Liesel: Totally. We love to encourage people to be their own advocate.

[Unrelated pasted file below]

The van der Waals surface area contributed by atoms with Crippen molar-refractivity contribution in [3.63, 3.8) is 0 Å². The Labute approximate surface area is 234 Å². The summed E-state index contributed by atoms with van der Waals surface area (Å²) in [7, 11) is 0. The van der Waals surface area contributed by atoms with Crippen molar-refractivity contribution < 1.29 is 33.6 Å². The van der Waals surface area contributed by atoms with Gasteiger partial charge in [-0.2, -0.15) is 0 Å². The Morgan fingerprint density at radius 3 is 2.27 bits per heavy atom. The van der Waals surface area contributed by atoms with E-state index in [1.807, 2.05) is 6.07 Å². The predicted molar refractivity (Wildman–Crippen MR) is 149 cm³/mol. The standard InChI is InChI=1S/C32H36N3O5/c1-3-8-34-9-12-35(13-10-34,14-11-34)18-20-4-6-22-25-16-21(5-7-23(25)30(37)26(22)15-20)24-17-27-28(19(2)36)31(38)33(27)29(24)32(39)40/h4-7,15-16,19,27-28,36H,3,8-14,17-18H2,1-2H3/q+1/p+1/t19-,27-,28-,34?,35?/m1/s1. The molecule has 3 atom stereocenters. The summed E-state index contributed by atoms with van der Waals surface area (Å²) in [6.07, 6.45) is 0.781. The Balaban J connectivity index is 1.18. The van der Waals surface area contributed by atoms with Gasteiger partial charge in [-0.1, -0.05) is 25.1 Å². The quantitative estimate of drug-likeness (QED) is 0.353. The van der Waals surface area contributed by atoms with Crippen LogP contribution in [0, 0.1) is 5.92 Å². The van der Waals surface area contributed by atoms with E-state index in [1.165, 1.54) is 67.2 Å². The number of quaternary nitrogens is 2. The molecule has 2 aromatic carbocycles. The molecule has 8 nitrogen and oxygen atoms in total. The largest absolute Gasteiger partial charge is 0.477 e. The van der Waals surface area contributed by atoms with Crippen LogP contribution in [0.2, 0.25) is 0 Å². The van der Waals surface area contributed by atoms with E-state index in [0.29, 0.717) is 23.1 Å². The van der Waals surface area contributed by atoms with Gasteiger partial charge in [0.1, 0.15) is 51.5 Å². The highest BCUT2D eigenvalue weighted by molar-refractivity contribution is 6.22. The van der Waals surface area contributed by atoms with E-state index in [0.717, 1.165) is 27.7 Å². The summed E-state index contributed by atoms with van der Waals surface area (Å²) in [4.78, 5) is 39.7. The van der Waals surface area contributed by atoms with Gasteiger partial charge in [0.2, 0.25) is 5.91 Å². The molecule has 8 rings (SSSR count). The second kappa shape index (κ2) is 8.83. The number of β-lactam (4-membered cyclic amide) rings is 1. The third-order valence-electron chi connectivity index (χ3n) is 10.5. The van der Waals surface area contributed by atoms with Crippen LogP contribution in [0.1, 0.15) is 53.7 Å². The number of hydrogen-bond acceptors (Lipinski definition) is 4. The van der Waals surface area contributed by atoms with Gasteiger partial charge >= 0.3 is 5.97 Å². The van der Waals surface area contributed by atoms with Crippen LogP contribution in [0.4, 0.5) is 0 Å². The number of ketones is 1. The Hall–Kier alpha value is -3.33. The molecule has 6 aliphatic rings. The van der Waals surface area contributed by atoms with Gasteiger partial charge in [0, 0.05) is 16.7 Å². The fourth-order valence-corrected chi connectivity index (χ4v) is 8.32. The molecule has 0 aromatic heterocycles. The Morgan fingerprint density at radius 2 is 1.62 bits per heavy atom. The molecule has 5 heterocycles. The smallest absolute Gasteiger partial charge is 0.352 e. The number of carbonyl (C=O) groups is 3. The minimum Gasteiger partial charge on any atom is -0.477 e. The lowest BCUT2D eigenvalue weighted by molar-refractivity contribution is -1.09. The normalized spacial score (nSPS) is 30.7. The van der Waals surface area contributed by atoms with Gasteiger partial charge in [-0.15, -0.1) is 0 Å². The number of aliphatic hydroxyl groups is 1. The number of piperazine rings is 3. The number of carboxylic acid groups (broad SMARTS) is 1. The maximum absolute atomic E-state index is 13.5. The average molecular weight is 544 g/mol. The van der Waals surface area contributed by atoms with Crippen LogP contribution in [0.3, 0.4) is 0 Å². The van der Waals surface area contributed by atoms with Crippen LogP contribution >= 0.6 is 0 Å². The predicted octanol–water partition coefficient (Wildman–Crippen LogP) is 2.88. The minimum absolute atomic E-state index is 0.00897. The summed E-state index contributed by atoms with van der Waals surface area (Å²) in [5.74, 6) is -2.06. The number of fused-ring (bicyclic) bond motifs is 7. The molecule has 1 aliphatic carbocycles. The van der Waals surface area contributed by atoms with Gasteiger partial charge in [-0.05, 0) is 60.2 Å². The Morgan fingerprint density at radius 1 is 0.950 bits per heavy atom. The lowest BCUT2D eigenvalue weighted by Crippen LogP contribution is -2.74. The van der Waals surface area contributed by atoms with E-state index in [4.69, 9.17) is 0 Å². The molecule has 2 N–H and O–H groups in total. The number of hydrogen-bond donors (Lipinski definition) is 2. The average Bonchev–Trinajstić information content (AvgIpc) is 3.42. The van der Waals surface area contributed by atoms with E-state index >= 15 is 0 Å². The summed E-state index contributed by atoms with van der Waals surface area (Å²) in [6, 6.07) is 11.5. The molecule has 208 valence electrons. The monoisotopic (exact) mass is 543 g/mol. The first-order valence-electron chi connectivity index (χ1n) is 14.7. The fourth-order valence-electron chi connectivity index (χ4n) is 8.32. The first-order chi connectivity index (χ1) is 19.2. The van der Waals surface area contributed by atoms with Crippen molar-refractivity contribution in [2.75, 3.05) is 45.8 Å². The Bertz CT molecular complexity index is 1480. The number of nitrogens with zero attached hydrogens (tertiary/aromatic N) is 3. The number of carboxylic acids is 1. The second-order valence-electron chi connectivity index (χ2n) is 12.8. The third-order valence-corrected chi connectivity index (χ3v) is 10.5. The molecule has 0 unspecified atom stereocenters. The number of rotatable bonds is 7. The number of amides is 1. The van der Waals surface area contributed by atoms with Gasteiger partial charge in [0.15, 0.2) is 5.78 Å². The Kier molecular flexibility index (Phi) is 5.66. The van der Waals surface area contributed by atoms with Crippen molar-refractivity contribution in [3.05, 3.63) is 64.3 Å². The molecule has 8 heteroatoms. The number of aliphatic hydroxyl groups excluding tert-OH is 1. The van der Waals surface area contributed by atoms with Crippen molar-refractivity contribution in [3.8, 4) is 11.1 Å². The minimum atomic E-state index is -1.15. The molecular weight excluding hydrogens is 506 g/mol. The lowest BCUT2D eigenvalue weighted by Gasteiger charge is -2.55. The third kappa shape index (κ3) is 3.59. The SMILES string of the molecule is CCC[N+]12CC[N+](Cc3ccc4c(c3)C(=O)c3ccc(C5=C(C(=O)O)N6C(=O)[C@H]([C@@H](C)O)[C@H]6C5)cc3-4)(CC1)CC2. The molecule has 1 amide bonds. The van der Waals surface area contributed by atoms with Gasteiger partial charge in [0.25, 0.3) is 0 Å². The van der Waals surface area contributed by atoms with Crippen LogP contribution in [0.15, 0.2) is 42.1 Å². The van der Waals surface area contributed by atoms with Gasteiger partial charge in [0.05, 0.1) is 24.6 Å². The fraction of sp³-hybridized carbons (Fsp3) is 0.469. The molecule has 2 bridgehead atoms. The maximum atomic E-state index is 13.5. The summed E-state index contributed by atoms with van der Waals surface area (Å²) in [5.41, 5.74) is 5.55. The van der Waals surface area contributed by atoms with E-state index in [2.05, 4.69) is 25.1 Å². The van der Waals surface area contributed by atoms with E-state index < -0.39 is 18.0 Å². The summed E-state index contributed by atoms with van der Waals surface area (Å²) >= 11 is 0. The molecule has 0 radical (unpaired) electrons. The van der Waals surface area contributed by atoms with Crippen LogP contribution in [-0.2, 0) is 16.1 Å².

Christa: Awesome. I think that's great. So, kind of switching gears now talking about the first newborn appointment, we get a lot of questions about what to expect, when it happens, and having kind of prepare for it. So first and foremost, what can a parent do to prepare for this appointment? Like, is there something parents should discuss together before this appointment happens?